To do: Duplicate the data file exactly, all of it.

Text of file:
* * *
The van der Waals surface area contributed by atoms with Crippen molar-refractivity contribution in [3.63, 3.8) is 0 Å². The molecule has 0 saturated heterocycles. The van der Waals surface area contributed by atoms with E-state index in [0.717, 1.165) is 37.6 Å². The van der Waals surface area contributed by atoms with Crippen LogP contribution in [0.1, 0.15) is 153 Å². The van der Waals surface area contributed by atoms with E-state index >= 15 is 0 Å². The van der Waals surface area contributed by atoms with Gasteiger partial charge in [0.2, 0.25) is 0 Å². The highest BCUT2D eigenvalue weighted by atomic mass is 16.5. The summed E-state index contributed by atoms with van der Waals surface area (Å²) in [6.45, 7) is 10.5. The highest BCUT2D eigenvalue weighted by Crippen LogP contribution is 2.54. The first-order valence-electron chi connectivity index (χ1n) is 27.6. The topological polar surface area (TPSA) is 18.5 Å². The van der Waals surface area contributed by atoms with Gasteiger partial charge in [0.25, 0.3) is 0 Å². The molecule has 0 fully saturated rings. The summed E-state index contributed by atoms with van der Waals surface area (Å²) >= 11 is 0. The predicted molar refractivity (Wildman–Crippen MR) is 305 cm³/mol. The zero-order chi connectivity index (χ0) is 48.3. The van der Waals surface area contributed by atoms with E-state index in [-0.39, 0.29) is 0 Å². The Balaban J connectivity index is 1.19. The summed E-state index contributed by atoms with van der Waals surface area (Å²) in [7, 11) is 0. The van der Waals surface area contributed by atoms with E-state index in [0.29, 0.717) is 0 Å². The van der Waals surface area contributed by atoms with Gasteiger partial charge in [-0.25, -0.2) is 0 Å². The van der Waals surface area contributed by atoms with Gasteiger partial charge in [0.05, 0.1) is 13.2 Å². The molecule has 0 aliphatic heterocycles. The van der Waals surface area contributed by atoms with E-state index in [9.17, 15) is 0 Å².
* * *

The van der Waals surface area contributed by atoms with Crippen molar-refractivity contribution in [3.63, 3.8) is 0 Å². The molecule has 0 saturated heterocycles. The van der Waals surface area contributed by atoms with E-state index in [0.717, 1.165) is 37.6 Å². The van der Waals surface area contributed by atoms with Crippen LogP contribution in [0.1, 0.15) is 153 Å². The van der Waals surface area contributed by atoms with E-state index >= 15 is 0 Å². The van der Waals surface area contributed by atoms with Gasteiger partial charge in [0.2, 0.25) is 0 Å². The highest BCUT2D eigenvalue weighted by atomic mass is 16.5. The summed E-state index contributed by atoms with van der Waals surface area (Å²) in [6.45, 7) is 10.5. The highest BCUT2D eigenvalue weighted by Crippen LogP contribution is 2.54. The first-order valence-electron chi connectivity index (χ1n) is 27.6. The topological polar surface area (TPSA) is 18.5 Å². The van der Waals surface area contributed by atoms with Gasteiger partial charge in [0.25, 0.3) is 0 Å². The molecule has 0 fully saturated rings. The summed E-state index contributed by atoms with van der Waals surface area (Å²) >= 11 is 0. The predicted molar refractivity (Wildman–Crippen MR) is 305 cm³/mol. The zero-order chi connectivity index (χ0) is 48.3. The van der Waals surface area contributed by atoms with E-state index in [-0.39, 0.29) is 0 Å². The Balaban J connectivity index is 1.19. The summed E-state index contributed by atoms with van der Waals surface area (Å²) in [7, 11) is 0. The van der Waals surface area contributed by atoms with E-state index in [0.29, 0.717) is 0 Å². The van der Waals surface area contributed by atoms with Gasteiger partial charge in [-0.25, -0.2) is 0 Å². The van der Waals surface area contributed by atoms with Gasteiger partial charge in [0.05, 0.1) is 13.2 Å². The molecule has 0 aliphatic heterocycles. The van der Waals surface area contributed by atoms with E-state index in [9.17, 15) is 0 Å².